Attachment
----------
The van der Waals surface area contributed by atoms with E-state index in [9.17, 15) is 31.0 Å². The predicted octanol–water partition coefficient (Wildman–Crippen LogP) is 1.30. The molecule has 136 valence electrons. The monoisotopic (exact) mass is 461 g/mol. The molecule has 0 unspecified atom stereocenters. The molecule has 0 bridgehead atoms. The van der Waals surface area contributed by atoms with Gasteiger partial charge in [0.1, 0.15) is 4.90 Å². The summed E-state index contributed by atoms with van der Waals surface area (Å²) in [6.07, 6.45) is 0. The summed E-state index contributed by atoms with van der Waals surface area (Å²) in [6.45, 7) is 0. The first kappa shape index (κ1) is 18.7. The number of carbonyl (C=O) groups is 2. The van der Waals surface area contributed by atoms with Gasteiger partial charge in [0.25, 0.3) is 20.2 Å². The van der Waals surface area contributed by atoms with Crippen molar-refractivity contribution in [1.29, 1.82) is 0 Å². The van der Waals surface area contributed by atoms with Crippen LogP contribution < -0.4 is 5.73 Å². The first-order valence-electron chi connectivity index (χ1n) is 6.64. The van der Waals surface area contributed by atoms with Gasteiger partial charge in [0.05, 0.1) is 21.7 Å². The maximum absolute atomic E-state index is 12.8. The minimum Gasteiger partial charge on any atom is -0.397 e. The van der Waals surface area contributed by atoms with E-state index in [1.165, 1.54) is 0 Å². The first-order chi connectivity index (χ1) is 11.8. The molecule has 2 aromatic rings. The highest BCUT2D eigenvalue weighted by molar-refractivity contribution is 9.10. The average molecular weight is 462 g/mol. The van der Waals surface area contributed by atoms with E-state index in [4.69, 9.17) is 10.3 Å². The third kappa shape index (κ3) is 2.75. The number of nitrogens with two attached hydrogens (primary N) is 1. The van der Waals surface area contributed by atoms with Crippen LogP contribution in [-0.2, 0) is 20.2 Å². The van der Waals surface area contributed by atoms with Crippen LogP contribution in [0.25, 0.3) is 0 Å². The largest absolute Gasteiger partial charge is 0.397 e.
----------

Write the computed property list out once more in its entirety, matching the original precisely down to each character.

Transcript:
The van der Waals surface area contributed by atoms with E-state index in [9.17, 15) is 31.0 Å². The predicted octanol–water partition coefficient (Wildman–Crippen LogP) is 1.30. The molecule has 136 valence electrons. The monoisotopic (exact) mass is 461 g/mol. The molecule has 0 unspecified atom stereocenters. The molecule has 0 bridgehead atoms. The van der Waals surface area contributed by atoms with Gasteiger partial charge in [0.1, 0.15) is 4.90 Å². The summed E-state index contributed by atoms with van der Waals surface area (Å²) in [6.07, 6.45) is 0. The summed E-state index contributed by atoms with van der Waals surface area (Å²) in [6.45, 7) is 0. The first kappa shape index (κ1) is 18.7. The number of carbonyl (C=O) groups is 2. The van der Waals surface area contributed by atoms with Gasteiger partial charge in [0.25, 0.3) is 20.2 Å². The van der Waals surface area contributed by atoms with Crippen molar-refractivity contribution in [1.29, 1.82) is 0 Å². The van der Waals surface area contributed by atoms with Crippen LogP contribution < -0.4 is 5.73 Å². The first-order valence-electron chi connectivity index (χ1n) is 6.64. The van der Waals surface area contributed by atoms with Gasteiger partial charge in [0.05, 0.1) is 21.7 Å². The maximum absolute atomic E-state index is 12.8. The minimum Gasteiger partial charge on any atom is -0.397 e. The van der Waals surface area contributed by atoms with E-state index in [1.165, 1.54) is 0 Å². The first-order chi connectivity index (χ1) is 11.8. The molecule has 2 aromatic rings. The highest BCUT2D eigenvalue weighted by molar-refractivity contribution is 9.10. The average molecular weight is 462 g/mol. The van der Waals surface area contributed by atoms with E-state index in [4.69, 9.17) is 10.3 Å². The third kappa shape index (κ3) is 2.75. The number of nitrogens with two attached hydrogens (primary N) is 1. The van der Waals surface area contributed by atoms with Crippen LogP contribution in [-0.2, 0) is 20.2 Å². The van der Waals surface area contributed by atoms with Crippen LogP contribution in [0.25, 0.3) is 0 Å². The largest absolute Gasteiger partial charge is 0.397 e.